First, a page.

Tuesday, June 17, 2008

Hummingbird Heart

I've always had a soft spot in my heart for hummingbirds, the little jewels of the bird world. There's something fragile about them that I understand in an intangible way.
Every year, I grow pineapple sage and lobelia in hopes of attracting hummingbirds to my back yard. Whenever I see one, I run to get my camera and attempt to take a picture. It shouldn’t surprise you that I’ve never succeeded.

A hummingbird is about the size of a cork from a wine bottle, and its heart the size of a baby's fingernail. Comparing the bird’s weight vs. heart size ratio, they have the largest hearts in the world. When you consider that a hummingbird's heart whirs at 500 beats a minute at rest, and up to 1,200 beats a minute in flight, you wonder if they experience time differently than humans. With exquisite eyesight that gives them an ability to catch tiny insects mid-flight, their experience of a second must be more like a minute to us.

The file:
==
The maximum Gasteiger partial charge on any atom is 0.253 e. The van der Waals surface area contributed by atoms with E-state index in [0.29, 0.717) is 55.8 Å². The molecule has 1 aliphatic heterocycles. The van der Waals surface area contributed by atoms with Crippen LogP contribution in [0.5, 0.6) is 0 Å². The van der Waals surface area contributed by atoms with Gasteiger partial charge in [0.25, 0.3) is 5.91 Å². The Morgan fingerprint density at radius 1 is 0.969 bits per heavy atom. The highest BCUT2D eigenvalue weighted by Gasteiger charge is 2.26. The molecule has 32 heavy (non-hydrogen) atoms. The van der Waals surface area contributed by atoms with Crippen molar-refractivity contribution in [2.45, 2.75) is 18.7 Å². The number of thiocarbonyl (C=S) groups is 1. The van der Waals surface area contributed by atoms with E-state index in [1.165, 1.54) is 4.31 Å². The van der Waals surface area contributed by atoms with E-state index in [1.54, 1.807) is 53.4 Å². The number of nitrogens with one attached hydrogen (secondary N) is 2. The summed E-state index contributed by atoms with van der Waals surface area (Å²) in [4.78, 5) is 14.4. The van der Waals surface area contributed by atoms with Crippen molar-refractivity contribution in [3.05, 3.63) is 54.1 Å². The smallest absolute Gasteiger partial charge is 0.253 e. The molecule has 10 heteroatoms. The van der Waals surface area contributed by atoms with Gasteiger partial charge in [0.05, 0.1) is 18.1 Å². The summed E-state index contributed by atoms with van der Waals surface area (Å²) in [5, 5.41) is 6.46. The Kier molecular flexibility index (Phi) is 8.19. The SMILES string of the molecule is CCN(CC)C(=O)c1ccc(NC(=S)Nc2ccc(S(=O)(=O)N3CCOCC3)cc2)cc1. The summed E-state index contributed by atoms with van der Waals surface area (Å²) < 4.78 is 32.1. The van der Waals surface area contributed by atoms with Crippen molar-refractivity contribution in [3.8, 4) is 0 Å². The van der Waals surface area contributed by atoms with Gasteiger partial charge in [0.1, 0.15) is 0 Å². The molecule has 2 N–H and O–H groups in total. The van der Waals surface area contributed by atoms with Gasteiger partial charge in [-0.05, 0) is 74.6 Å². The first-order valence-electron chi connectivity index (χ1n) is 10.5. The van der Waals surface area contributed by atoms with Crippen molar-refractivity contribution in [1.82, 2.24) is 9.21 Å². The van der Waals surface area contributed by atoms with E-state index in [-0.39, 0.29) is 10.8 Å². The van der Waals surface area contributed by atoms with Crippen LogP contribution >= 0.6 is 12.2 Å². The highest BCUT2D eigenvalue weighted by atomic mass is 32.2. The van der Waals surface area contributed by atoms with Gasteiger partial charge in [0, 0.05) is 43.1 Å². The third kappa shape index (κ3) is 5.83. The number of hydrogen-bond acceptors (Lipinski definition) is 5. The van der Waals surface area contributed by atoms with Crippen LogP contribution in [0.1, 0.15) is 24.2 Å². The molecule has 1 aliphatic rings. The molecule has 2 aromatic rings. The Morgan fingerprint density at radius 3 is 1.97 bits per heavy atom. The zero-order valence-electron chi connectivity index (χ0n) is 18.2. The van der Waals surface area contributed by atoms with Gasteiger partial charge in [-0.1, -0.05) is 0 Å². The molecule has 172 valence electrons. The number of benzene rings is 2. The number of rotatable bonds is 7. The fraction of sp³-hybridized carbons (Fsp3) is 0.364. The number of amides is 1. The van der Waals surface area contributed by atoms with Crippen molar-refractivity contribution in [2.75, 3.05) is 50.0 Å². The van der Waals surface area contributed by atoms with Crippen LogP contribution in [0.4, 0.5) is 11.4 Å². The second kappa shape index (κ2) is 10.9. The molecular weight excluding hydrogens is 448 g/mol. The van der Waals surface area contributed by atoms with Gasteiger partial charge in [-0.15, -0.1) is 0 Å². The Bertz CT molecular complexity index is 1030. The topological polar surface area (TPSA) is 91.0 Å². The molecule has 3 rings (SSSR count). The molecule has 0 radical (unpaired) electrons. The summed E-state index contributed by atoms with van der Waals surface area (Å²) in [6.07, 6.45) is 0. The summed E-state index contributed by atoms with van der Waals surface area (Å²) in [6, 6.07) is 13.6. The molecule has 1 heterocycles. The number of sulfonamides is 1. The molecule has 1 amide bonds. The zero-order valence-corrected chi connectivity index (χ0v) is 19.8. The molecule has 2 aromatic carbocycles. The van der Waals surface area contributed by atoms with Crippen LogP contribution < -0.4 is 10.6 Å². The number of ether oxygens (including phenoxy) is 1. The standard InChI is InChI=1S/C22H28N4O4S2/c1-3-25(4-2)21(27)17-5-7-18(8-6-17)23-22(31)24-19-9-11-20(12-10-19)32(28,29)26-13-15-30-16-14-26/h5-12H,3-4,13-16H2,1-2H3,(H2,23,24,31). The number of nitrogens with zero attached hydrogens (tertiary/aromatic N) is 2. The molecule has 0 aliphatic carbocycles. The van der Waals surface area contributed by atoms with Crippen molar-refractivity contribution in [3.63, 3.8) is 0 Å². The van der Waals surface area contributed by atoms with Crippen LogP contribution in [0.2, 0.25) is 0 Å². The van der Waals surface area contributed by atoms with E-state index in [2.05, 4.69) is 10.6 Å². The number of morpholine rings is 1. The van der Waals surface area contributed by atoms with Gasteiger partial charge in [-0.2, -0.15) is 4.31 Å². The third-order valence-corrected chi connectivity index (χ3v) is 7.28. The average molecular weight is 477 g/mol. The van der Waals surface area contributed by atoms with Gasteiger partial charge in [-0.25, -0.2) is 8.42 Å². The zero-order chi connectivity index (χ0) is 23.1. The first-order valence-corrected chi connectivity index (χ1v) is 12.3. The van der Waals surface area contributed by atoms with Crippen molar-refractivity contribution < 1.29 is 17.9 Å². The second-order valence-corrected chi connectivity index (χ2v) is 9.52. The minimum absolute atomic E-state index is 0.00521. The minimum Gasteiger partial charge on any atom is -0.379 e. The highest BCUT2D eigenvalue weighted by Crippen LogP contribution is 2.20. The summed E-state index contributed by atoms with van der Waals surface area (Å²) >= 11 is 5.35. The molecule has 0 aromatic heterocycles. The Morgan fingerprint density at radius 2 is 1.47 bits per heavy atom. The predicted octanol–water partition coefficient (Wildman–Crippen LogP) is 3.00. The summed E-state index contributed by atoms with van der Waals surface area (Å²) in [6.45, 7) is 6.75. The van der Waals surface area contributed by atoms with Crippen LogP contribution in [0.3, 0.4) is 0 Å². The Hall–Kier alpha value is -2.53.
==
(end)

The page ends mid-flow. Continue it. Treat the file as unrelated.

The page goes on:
All living creatures have approximately two billion heartbeats to spend in a lifetime. Tortoises spend them very slowly, allowing them to live twice and thrice the years of humans. But hummingbirds spend them faster than any other creature, so they live only two to eight years.

Hummingbirds have metabolisms that I can only compare to the speed of light. Their little bodies, completely lacking fat cells, devour oxygen and calories faster than a jet engine. Ambitious in spite of their size, they live closer to death on a daily basis. They frequently die of heart attack. But when hummingbirds sleep, their heart rate slows to about 36 beats per minute, exhausted by the daily marathon.

So, the next time you fall, exhausted, into bed after a stressful and busy day, think of the frantic life of a hummingbird.

No comments:

Share this with the world

Bookmark and Share